If you are an active person who exercises frequently, and you continue doing it during these days of quarantine, we tell you what foods you should continue consuming to conserve muscle mass.
To gain muscle mass and tone your body, you need to practice sport regularly but also take care of your diet. In these gray days of confinement and waiting inside our houses, many people continue to exercise in a confined space with the help of their bodies, a yoga mat, weights or an exercise bike.
How about food? Its link with the muscles is invaluable: it is essential to eat enough protein -up to 1.6 grams (g) of protein per kilogram of body weight-, avoid low-calorie diets, disregard ultra-processed foods and junk food and have fuel in the body in a healthy way. Carbohydrates, preferably complex or slow release.
Today we review some of the foods that will help you preserve muscle mass or gain muscle …
Remember that it is essential to continue having regular physical activity and a healthy lifestyle, in addition to adequate hydration.
Consuming protein is essential for building muscle because the amino acids in protein, along with weightlifting or strength exercises, allow your muscles to grow and tissues to repair. Eating lean protein, such as fish, seafood, chicken, lean meat, beans, legumes, eggs, and dairy products, is recommended, limiting red meat.
For vegetarians, they can combine plant-based protein sources with dairy and eggs, while vegans will need to combine different resources such as lentils, walnuts, chickpeas, whole grains, and soy-based products like tofu, tempeh and edamame.
Many diets with inadvisable effects like keto or paleo reduce to the maximum or practically eliminate carbohydrates, but your body needs them, since it is one of the three main macronutrients. Get your carbohydrates from fruits, assorted vegetables, green leafy vegetables, tubers like sweet potatoes and sweet potatoes, and whole grains like quinoa or brown rice, rich in fiber and slow to digest.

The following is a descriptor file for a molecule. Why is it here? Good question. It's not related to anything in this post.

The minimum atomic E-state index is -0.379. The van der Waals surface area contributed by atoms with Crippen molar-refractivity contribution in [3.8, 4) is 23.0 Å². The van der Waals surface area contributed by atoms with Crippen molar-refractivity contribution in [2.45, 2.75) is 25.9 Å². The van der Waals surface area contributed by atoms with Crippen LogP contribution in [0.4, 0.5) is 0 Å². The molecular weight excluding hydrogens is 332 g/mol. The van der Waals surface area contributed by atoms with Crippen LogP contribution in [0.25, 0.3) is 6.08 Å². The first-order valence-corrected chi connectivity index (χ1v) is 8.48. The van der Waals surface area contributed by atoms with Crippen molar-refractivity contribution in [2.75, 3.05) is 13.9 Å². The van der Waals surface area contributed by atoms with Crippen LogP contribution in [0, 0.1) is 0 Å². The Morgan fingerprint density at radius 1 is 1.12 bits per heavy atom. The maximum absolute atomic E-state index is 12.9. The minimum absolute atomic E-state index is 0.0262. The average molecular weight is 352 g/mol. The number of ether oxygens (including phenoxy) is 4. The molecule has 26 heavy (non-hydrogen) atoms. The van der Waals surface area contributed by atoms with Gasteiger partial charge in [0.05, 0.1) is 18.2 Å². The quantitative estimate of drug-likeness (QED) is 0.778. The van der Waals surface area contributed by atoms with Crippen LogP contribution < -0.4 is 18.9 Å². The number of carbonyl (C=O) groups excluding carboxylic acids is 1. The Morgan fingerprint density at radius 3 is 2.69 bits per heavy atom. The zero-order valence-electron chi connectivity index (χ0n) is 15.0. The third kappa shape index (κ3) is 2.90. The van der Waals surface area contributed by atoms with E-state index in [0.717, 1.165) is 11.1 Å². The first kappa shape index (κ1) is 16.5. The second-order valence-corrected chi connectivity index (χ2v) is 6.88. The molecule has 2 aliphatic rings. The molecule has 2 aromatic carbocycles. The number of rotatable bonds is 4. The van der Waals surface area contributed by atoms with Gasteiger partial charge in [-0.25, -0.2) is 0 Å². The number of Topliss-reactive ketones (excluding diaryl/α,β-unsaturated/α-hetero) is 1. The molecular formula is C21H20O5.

Muscles need the right amount of water to stay hydrated and continue to function properly. Consuming enough water is particularly important before, during, and after exercise, although the amount varies with each person’s size, height, weight, physical build, age, and activity level. The average is usually placed in about eight glasses of water a day, while it is recommended to eat plenty of fresh whole fruits and vegetables, with a high water content.
Magnesium is the fourth most abundant mineral in the body and is critical to the function of our muscular and cardiovascular systems: it helps muscle contraction, including that of the heart, which in turn supports normal blood pressure and rhythm. Some foods rich in magnesium are whole grains, green leafy vegetables, almonds, cashews, pumpkin seeds, tofu, avocado, beans, salmon, cod, or mackerel.
The amount you need varies by your age and sex, according to the National Institutes of Health. For example, babies ages 7 to 12 months need 75 milligrams of magnesium a day, while the recommended amount increases for children and teens. The Men need between 400 and 420 milligrams of magnesium a day, while women should get between 310 and 320 milligrams, according to the NIH.
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